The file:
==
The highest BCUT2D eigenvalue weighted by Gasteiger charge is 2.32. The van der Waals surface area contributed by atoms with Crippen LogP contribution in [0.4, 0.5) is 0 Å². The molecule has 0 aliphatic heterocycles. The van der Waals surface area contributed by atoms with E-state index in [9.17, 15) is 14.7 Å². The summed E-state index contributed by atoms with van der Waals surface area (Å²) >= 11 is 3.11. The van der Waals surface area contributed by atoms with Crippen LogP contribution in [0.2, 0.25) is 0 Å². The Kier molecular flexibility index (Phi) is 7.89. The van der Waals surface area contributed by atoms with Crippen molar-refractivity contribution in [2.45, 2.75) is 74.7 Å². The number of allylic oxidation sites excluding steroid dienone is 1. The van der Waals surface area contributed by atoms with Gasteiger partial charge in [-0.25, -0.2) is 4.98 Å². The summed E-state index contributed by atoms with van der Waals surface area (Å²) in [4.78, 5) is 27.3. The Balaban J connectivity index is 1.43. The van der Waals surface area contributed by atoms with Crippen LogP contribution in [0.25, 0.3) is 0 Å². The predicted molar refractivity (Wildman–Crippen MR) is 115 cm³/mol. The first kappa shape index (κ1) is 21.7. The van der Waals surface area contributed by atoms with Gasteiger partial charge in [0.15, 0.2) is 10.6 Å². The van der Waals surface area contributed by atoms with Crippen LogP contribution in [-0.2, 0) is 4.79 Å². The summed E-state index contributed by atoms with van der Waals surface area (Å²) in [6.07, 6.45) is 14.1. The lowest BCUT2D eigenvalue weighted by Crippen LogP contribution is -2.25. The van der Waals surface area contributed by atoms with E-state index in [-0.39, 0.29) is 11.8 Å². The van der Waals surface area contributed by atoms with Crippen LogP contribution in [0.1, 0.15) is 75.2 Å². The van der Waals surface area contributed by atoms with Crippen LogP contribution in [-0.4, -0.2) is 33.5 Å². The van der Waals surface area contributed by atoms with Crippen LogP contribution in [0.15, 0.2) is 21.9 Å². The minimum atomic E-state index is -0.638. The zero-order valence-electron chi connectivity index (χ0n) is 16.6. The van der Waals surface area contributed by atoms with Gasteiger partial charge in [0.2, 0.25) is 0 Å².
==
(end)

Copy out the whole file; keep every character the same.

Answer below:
The highest BCUT2D eigenvalue weighted by Gasteiger charge is 2.32. The van der Waals surface area contributed by atoms with Crippen LogP contribution in [0.4, 0.5) is 0 Å². The molecule has 0 aliphatic heterocycles. The van der Waals surface area contributed by atoms with E-state index in [9.17, 15) is 14.7 Å². The summed E-state index contributed by atoms with van der Waals surface area (Å²) >= 11 is 3.11. The van der Waals surface area contributed by atoms with Crippen LogP contribution in [0.2, 0.25) is 0 Å². The Kier molecular flexibility index (Phi) is 7.89. The van der Waals surface area contributed by atoms with Crippen molar-refractivity contribution in [2.45, 2.75) is 74.7 Å². The number of allylic oxidation sites excluding steroid dienone is 1. The van der Waals surface area contributed by atoms with Gasteiger partial charge in [-0.25, -0.2) is 4.98 Å². The summed E-state index contributed by atoms with van der Waals surface area (Å²) in [4.78, 5) is 27.3. The Balaban J connectivity index is 1.43. The van der Waals surface area contributed by atoms with Crippen LogP contribution in [0.25, 0.3) is 0 Å². The predicted molar refractivity (Wildman–Crippen MR) is 115 cm³/mol. The first kappa shape index (κ1) is 21.7. The van der Waals surface area contributed by atoms with Gasteiger partial charge in [0.15, 0.2) is 10.6 Å². The van der Waals surface area contributed by atoms with Crippen LogP contribution in [-0.2, 0) is 4.79 Å². The summed E-state index contributed by atoms with van der Waals surface area (Å²) in [6.07, 6.45) is 14.1. The lowest BCUT2D eigenvalue weighted by Crippen LogP contribution is -2.25. The van der Waals surface area contributed by atoms with E-state index in [-0.39, 0.29) is 11.8 Å². The van der Waals surface area contributed by atoms with Crippen LogP contribution in [0.1, 0.15) is 75.2 Å². The van der Waals surface area contributed by atoms with Crippen LogP contribution in [-0.4, -0.2) is 33.5 Å². The van der Waals surface area contributed by atoms with Crippen LogP contribution in [0.15, 0.2) is 21.9 Å². The minimum atomic E-state index is -0.638. The zero-order valence-electron chi connectivity index (χ0n) is 16.6. The van der Waals surface area contributed by atoms with Gasteiger partial charge in [0.2, 0.25) is 0 Å².